What's next for SpaceX after successful Falcon Heavy launch?

After the successful launch of the Falcon Heavy rocket, CNN Tech's Rachel Crane walks you through what's next for SpaceX.

Posted: Feb 8, 2018 6:33 PM
Updated: Feb 8, 2018 6:35 PM

You just launched one of the most powerful rockets humans have ever built. So what do you do for an encore?

If you're Elon Musk, you up the ante. Big time.

The billionaire CEO of SpaceX hosted a press conference after the company's Falcon Heavy rocket aced its first launch Tuesday.

The new rocket is slated to fly a hefty telecommunications satellite for Arabsat, a Saudi Arabia-based firm, during the first half of 2018. It's also signed up to deliver a payload for the U.S. Air Force sometime this year.

But Musk was more interested in talking about what SpaceX will build next.

And he made it clear the company is still focused on its ultimate goal: Sending humans to live on Mars.

Falcon Heavy is big, he said, but SpaceX needs a rocket "way bigger than that."

SpaceX's idea of exactly how it will get humans to Mars has evolved over the years.

Musk revealed his most recent plan at a conference in Australia last year. It involves a truly enormous launch vehicle, called BFR or Big Falcon Rocket, that would give off more than 11 million pounds of thrust at liftoff. That's more than double the Falcon Heavy's thrust.

BFR needs enough power to vault a 160-foot long spacecraft (loaded with humans and all their cargo) into space before it can begin the months-long trek to Mars.

One of Musk's key takeaways from the Falcon Heavy's successful flight?

"It's giving me a lot of confidence we can make the BFR design work," he said.

Related: SpaceX launches Falcon Heavy, the world's most powerful rocket

In the near future, "most of our engineering resources will be dedicated to BFR, and I think that will make things go quite quickly," he said. A first test flight for BFR could happen in "three or four years."

SpaceX -- and the space community in general -- is notoriously loose with deadlines. When Falcon Heavy was first announced back in 2011, Musk said it could fly within the next couple of years. It ended up taking nearly seven.

And SpaceX does have one more thing to check off its to-do list before it can focus on BFR.

Related: You probably made more than Elon Musk last year

The company is developing a spacecraft that can fly humans -- a first for the company -- into orbit. It's called Crew Dragon, and NASA plans to use it to ferry astronauts to and from the International Space Station.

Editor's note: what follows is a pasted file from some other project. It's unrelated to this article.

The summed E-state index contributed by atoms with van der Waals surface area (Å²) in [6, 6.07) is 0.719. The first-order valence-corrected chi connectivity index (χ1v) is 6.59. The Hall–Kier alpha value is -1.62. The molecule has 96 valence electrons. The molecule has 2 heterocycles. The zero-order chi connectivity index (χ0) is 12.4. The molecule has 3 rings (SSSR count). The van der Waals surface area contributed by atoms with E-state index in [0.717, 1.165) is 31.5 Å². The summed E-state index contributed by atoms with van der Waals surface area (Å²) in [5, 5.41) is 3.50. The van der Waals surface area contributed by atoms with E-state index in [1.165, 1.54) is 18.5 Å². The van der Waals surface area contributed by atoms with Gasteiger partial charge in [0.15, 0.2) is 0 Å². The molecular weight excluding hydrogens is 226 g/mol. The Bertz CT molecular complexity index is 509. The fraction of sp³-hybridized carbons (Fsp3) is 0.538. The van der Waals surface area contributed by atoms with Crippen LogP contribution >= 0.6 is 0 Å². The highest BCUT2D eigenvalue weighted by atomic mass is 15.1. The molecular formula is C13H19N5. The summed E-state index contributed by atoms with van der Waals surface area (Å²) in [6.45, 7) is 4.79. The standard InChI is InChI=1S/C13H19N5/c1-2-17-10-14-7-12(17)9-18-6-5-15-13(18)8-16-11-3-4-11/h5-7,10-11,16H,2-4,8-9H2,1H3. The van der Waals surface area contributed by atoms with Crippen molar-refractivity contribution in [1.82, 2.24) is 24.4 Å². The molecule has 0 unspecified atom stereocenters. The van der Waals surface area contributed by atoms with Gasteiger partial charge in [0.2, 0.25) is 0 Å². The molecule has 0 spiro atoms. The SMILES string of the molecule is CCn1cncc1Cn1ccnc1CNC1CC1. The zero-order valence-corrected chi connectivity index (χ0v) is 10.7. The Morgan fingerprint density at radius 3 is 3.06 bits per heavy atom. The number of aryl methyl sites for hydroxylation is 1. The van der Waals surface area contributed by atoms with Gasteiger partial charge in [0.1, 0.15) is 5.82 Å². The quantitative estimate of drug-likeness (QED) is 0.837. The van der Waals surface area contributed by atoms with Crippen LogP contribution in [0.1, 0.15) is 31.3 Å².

The United States hasn't had a spacecraft capable of sending humans to orbit since NASA's Space Shuttle program retired in 2011. Since then, the agency has relied on Russian spacecraft.

In 2014, NASA turned to the private sector for help. It awarded contracts to SpaceX and Boeing -- worth a combined $6.8 billion -- to develop systems that can transport astronauts. The goal was to end its reliance on Russia in 2017.

Obviously, that didn't happen. Both SpaceX and Boeing faced delays.

But Musk said Tuesday that he's planning to hit NASA's latest target of launching astronauts on Crew Dragon by December.

So, for now, "it's all hands on deck for Crew Dragon," Musk said. "That's our goal."

Crew Dragon will launch on a Falcon 9, the rocket SpaceX has flown since 2010.

Related: How Falcon Heavy stacks up with other massive rockets

But that doesn't mean Falcon Heavy will become a distant memory.

Musk said the rocket -- which is more than twice as powerful as any other rocket on the market -- is ready to launch whatever SpaceX clients can dream up.

"It can launch payloads straight to Pluto and beyond...it can launch giant satellites," Musk said Tuesday. It "opens up a new class of payload."

SpaceX does not, however, plan to certify the Falcon Heavy to fly humans. The company said in February last year that the rocket would send two people on a trip around the moon, but Musk said there's been a change of plans.

"I think the new architecture, the BFR architecture, is the way to go," he said.

-- Jethro Mullen contributed to this report.

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